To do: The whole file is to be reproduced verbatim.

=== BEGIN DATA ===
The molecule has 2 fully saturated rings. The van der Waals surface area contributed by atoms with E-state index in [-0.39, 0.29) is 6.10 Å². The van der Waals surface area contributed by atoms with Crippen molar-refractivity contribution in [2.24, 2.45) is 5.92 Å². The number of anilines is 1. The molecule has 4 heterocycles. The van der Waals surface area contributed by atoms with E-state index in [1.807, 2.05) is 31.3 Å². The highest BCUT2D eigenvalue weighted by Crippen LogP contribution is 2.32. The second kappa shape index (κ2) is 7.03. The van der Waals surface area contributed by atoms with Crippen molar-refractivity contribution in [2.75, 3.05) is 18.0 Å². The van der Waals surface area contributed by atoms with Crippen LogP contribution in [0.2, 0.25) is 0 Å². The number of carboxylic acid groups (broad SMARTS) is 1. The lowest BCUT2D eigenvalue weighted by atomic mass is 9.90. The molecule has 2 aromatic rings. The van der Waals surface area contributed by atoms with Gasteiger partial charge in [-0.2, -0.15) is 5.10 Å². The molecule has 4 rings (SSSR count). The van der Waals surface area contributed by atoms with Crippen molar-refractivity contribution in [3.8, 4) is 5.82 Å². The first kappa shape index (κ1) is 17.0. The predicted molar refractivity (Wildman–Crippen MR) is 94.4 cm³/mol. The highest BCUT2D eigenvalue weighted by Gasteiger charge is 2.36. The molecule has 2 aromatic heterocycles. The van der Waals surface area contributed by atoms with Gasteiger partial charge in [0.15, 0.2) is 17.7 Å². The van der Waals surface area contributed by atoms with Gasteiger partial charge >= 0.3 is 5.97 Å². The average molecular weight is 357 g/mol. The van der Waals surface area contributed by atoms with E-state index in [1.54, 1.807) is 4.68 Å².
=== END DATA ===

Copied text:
The molecule has 2 fully saturated rings. The van der Waals surface area contributed by atoms with E-state index in [-0.39, 0.29) is 6.10 Å². The van der Waals surface area contributed by atoms with Crippen molar-refractivity contribution in [2.24, 2.45) is 5.92 Å². The number of anilines is 1. The molecule has 4 heterocycles. The van der Waals surface area contributed by atoms with E-state index in [1.807, 2.05) is 31.3 Å². The highest BCUT2D eigenvalue weighted by Crippen LogP contribution is 2.32. The second kappa shape index (κ2) is 7.03. The van der Waals surface area contributed by atoms with Crippen molar-refractivity contribution in [2.75, 3.05) is 18.0 Å². The van der Waals surface area contributed by atoms with Crippen LogP contribution in [0.2, 0.25) is 0 Å². The number of carboxylic acid groups (broad SMARTS) is 1. The lowest BCUT2D eigenvalue weighted by atomic mass is 9.90. The molecule has 2 aromatic rings. The van der Waals surface area contributed by atoms with Gasteiger partial charge in [-0.2, -0.15) is 5.10 Å². The molecule has 4 rings (SSSR count). The van der Waals surface area contributed by atoms with Crippen molar-refractivity contribution in [3.8, 4) is 5.82 Å². The first kappa shape index (κ1) is 17.0. The predicted molar refractivity (Wildman–Crippen MR) is 94.4 cm³/mol. The highest BCUT2D eigenvalue weighted by Gasteiger charge is 2.36. The molecule has 2 aromatic heterocycles. The van der Waals surface area contributed by atoms with Gasteiger partial charge in [0.15, 0.2) is 17.7 Å². The van der Waals surface area contributed by atoms with Gasteiger partial charge >= 0.3 is 5.97 Å². The average molecular weight is 357 g/mol. The van der Waals surface area contributed by atoms with E-state index in [1.54, 1.807) is 4.68 Å².